16mm and digital - to digital
4 min. | B&W and Colour | sound | English
In 1962 Ernesto De Martino traveled to the South of Italy for his ethnographic research and shot "La Taranta." A study around women who were poisoned by a Tarantula bite while harvesting in the fields. The remedy against the deadly poison was a folk dance called Taranta. The women danced the poison out of their bodies with the help of local musicians and priests. Studies around this phenomenon have highlighted that these women were suffering severe mental illness and hysteria due to sexual abuse and poverty in the majority of cases.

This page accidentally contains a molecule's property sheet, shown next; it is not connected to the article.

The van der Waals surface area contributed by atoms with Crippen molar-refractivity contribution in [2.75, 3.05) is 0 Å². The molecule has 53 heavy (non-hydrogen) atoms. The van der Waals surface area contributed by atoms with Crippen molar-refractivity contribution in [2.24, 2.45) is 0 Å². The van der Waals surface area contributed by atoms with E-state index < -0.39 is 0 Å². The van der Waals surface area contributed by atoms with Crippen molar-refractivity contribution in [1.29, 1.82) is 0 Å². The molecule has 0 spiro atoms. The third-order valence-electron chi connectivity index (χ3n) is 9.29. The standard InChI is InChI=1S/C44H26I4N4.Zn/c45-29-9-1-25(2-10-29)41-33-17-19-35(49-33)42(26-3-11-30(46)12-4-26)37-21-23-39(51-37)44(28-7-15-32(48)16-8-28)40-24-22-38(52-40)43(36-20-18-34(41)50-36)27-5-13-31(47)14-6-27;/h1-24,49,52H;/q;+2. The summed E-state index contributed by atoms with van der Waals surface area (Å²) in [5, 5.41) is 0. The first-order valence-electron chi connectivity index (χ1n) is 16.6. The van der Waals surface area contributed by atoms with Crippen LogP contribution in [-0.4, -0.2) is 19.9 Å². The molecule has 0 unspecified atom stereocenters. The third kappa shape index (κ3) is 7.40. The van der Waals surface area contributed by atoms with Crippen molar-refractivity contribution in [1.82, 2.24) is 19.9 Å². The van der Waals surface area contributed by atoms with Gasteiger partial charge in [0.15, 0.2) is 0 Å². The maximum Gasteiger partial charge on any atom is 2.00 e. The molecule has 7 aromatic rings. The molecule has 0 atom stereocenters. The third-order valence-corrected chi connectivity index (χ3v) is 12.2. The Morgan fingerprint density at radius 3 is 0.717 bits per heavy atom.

In present-day Italy, a similar dynamic has resurfaced, uncovering immigrant women's stories (mostly from Romania) who were victims of agricultural and sexual exploitation in Ragusa, Sicily.
The reappropriated 1962 archival footage proposes a different angle of the story surrounding these women, not from the point of view of a man who has undertaken to observe them, but from the perspective of a woman from the South of Italy.